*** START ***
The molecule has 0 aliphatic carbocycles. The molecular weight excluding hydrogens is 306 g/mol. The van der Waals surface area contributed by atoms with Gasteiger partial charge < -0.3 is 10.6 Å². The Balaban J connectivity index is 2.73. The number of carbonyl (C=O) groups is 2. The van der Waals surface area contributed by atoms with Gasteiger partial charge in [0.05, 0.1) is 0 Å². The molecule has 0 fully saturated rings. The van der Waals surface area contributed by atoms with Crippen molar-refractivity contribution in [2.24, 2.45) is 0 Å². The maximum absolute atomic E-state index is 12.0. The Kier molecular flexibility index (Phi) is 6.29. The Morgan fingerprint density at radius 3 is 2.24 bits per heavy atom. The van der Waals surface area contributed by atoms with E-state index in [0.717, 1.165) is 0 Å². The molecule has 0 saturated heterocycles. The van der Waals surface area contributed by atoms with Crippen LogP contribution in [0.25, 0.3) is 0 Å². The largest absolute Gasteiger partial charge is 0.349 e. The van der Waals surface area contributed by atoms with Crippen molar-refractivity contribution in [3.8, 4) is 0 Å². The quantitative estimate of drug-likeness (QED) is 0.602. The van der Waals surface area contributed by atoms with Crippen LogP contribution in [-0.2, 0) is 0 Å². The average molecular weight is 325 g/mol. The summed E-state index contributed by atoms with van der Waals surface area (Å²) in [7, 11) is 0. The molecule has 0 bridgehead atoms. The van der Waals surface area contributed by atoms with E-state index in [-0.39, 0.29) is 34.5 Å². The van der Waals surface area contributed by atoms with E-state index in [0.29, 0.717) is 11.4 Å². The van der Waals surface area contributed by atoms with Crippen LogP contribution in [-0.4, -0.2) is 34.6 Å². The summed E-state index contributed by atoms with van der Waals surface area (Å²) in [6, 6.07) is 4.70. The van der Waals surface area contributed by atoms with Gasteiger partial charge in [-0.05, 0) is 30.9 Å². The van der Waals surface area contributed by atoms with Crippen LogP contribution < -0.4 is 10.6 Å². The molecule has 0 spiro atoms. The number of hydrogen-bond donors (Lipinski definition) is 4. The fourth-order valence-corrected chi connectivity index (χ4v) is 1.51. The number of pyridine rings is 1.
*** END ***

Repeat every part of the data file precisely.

The molecule has 0 aliphatic carbocycles. The molecular weight excluding hydrogens is 306 g/mol. The van der Waals surface area contributed by atoms with Gasteiger partial charge < -0.3 is 10.6 Å². The Balaban J connectivity index is 2.73. The number of carbonyl (C=O) groups is 2. The van der Waals surface area contributed by atoms with Gasteiger partial charge in [0.05, 0.1) is 0 Å². The molecule has 0 fully saturated rings. The van der Waals surface area contributed by atoms with Crippen molar-refractivity contribution in [2.24, 2.45) is 0 Å². The maximum absolute atomic E-state index is 12.0. The Kier molecular flexibility index (Phi) is 6.29. The Morgan fingerprint density at radius 3 is 2.24 bits per heavy atom. The van der Waals surface area contributed by atoms with E-state index in [0.717, 1.165) is 0 Å². The molecule has 0 saturated heterocycles. The van der Waals surface area contributed by atoms with Crippen LogP contribution in [0.25, 0.3) is 0 Å². The largest absolute Gasteiger partial charge is 0.349 e. The van der Waals surface area contributed by atoms with Crippen molar-refractivity contribution in [3.8, 4) is 0 Å². The quantitative estimate of drug-likeness (QED) is 0.602. The van der Waals surface area contributed by atoms with Crippen LogP contribution in [-0.2, 0) is 0 Å². The average molecular weight is 325 g/mol. The summed E-state index contributed by atoms with van der Waals surface area (Å²) in [7, 11) is 0. The molecule has 0 bridgehead atoms. The van der Waals surface area contributed by atoms with E-state index in [-0.39, 0.29) is 34.5 Å². The van der Waals surface area contributed by atoms with E-state index in [0.29, 0.717) is 11.4 Å². The van der Waals surface area contributed by atoms with Crippen LogP contribution in [-0.4, -0.2) is 34.6 Å². The summed E-state index contributed by atoms with van der Waals surface area (Å²) in [6, 6.07) is 4.70. The van der Waals surface area contributed by atoms with Gasteiger partial charge in [-0.05, 0) is 30.9 Å². The van der Waals surface area contributed by atoms with Crippen LogP contribution < -0.4 is 10.6 Å². The molecule has 0 spiro atoms. The number of hydrogen-bond donors (Lipinski definition) is 4. The fourth-order valence-corrected chi connectivity index (χ4v) is 1.51. The number of pyridine rings is 1.